The gas leak that killed thousands in Bhopal 18 years ago was the worst industrial disaster in history and a poignant reminder that multinational companies must not dump their dirty technologies on developing countries. Although Bhopal is the worst case, it is not the only one in India.
Fences at Hindustan Lever Limited keep public scrutiny out but they haven't kept mercury waste in.
The Greenpeace Thousand Bhopals Jatha is a bus tour travelling
to 25 toxic hotspots throughout India. The Thousand Bhopals tour
represents thousands of ordinary people and communities whose
voices are never heard. These people continue to be unjustly
exposed to unsafe toxic substances and corporate environmental
"crimes" with consequent health affects, sometimes even leading to
This is the case in Chennai on the south-east coast of India
where workers at the Hindustan Lever Limited (HLL) mercury
thermometer factory died after exposure to mercury.
A subsidiary of Unilever, the HLL factory was shut down by the
provincial pollution control board in March 2001 after Greenpeace
and local groups exposed its illegal dumping of mercury waste with
recycling merchants in Kodaikanal and elsewhere in the
The Indian People's Tribunal held a public hearing in September
and released its Interim Report noting the lack of transparency in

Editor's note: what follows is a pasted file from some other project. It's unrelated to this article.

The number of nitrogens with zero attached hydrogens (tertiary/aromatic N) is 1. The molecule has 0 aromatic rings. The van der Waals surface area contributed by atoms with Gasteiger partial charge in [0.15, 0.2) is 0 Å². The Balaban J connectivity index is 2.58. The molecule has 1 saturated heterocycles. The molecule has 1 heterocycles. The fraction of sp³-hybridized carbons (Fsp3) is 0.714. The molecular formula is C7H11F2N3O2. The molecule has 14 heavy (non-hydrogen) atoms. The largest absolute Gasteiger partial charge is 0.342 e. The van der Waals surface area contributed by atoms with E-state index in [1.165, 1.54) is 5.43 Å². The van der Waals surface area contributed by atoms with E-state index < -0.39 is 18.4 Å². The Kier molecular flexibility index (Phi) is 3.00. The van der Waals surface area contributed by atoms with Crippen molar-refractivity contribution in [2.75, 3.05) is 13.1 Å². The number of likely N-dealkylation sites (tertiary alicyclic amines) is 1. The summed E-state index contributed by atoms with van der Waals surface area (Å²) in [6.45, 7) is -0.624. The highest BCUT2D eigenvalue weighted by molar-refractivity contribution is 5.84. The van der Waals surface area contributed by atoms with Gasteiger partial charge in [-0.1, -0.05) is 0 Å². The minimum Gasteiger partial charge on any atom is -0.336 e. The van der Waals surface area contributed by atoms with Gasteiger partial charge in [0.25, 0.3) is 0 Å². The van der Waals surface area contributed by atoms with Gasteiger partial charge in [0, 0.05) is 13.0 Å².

HLL's declarations to the statutory bodies as well as its false
declarations on the amount of mercury used, stored or illegally
sold offsite. The Tribunal also stated HLL defied a specific order
from the Pollution Control Board to undertake no activity at the
plant. Instead HLL dug out the foundations of the manufacturing
unit and recovered large amounts of mercury.
Two activists determined that HLL not forget its obligation to
the community chained themselves to the entrance of the factory
during the Thousands Bhopals stop in Chennai. They were joined by
ex-workers and widows of former workers who died after mercury
exposure demanding that HLL release their health records in keeping
with the Pollution Control Board commitments.
The Indian People's Tribunal has drawn the government's
attention to the hazard posed by the disposal of over four tonnes
of mercury throughout the south of India, against the company's
earlier claim that 416 kg had been dispersed to recycling
"This is a classic case of lack of corporate accountability by a
multinational. Such practices would never be allowed anywhere else
in the world. HLL is responsible for damage beyond national
jurisdiction," said Ananthapadmanabhan, Executive Director,
Greenpeace India. "Their liability must include responsibility for
environmental cleanup and restoration."
The Tribunal also noted that the company under-reported by 10
tonnes, the amount of mercury used and presumed lost to the
environment. The report states that: 'In this regard it would be
remiss of the panel to refrain from noting that the manner in which
information has been presented, the contradictions in the
statements and subsequent re-workings of the mercury balance,
indicate a concerted attempt to misrepresent with false
declarations the true facts in the matter.'